John Muir



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Kimes Entry Number


Original Date


William and Maymie Kimes Annotation

""In the vast Sierra wilderness far to the southward of the famous Yosemite Valley, there is yet a grander valley of the same kind."" Muir, who had made four excursions into this area, the first as early as 1873, describes the valley and its surrounding canyons in knowledgeable and intriguing detail. He contrasts the wildness of the region in his early visits with the damage caused by sheep. More startling, however, was the devastation along Mill Creek and the higher forest belt where the lumber mills had doubled in number since his first visit. He writes: ""It seems incredible that Government should have abandoned so much of the forest cover of the mountains to destruction. As well sell the rain clouds, and the snow, and the rivers, to be cut up and carried away if that were possible. Surely it is high time that something be done to stop the extension of the present barbarous, indiscriminating method of harvesting the lumber crop."" He concludes by urging that ""all of this wonderful King's River region, together with the Kaweah and Tule sequoias, should be comprehended in one grand national park. Let the law-givers make haste before it is too late .... ""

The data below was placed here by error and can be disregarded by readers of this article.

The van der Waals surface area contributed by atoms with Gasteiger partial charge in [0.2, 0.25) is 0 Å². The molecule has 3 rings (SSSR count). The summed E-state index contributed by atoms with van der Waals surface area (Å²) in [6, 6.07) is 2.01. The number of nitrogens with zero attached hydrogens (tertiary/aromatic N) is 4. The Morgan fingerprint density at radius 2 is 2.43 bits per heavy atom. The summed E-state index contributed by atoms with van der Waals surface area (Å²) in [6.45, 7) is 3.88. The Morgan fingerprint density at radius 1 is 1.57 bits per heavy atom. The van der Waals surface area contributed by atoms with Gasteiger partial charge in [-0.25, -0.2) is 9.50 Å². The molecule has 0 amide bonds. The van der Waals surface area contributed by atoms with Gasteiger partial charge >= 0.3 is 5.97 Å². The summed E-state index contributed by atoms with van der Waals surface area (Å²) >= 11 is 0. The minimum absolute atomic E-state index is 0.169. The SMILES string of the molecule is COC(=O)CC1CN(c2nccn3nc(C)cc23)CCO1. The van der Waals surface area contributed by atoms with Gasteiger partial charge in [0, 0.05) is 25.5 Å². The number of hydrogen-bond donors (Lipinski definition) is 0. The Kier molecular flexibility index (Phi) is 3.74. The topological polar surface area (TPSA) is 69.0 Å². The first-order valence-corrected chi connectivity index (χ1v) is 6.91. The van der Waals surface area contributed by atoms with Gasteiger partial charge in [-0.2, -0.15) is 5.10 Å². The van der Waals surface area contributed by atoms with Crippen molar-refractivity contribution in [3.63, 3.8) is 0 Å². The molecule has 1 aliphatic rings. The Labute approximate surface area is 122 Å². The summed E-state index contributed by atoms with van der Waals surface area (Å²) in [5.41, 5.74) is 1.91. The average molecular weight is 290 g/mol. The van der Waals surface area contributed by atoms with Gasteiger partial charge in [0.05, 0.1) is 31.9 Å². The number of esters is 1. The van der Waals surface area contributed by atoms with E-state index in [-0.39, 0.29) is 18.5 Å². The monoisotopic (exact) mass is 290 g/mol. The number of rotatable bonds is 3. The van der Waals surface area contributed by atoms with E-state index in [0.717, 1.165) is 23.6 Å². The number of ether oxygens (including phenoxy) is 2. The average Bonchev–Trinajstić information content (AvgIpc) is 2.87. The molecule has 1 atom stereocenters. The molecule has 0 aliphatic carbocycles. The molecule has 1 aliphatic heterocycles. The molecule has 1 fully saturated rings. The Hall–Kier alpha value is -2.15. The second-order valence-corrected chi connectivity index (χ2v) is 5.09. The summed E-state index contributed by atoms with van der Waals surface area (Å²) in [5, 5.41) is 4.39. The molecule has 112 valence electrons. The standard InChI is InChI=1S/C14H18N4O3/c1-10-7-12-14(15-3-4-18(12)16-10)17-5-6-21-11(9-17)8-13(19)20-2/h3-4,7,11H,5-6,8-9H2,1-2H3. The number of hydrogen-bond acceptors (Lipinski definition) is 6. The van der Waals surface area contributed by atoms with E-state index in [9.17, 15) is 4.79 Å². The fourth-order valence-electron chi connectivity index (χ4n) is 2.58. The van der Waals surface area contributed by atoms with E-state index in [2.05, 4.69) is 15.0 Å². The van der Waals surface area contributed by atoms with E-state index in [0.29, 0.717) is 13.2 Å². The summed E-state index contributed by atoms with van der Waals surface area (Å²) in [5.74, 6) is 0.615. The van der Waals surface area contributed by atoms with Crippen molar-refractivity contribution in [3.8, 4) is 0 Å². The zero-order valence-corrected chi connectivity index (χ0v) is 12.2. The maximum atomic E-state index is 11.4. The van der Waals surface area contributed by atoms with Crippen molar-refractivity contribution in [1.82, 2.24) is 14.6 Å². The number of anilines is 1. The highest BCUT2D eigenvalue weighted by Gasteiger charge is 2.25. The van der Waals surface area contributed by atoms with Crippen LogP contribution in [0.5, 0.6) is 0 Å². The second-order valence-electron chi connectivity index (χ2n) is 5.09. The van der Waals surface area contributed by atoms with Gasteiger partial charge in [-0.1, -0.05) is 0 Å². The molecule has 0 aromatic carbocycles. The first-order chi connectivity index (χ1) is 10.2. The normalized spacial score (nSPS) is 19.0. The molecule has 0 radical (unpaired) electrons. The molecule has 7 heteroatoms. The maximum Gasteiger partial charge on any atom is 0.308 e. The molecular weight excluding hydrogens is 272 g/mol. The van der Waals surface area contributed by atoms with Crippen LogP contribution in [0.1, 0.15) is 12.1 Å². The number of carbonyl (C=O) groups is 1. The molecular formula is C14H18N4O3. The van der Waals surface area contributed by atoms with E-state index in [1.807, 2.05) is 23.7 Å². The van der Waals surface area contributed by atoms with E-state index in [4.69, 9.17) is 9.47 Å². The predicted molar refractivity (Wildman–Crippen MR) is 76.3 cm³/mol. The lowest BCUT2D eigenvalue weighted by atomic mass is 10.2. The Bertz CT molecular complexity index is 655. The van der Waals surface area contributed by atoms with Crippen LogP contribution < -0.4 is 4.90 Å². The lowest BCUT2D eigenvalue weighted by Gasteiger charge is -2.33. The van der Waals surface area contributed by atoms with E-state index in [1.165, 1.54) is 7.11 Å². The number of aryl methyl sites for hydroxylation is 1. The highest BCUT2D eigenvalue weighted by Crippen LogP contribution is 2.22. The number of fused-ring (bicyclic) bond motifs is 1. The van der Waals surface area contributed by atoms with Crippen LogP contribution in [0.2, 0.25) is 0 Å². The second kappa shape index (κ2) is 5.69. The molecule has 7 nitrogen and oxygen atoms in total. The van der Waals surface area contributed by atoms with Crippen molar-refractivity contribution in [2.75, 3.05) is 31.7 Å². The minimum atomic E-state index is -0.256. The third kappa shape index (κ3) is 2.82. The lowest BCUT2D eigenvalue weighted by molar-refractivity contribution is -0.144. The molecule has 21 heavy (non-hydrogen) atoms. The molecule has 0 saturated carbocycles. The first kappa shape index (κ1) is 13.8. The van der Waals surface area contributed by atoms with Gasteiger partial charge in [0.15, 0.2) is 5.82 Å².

The Century Magazine, v. 43, no. 1


pp. 77-97

Excerpt/Portion of

In this article Muir used edited portions of no. 47.


For a reprint, see: no. 387; no. 419, pp. 102-126, [246]-248; no. 456; no. 459.

A Rival of the Yosemite. The Canon of the South Fork of King's River, California.



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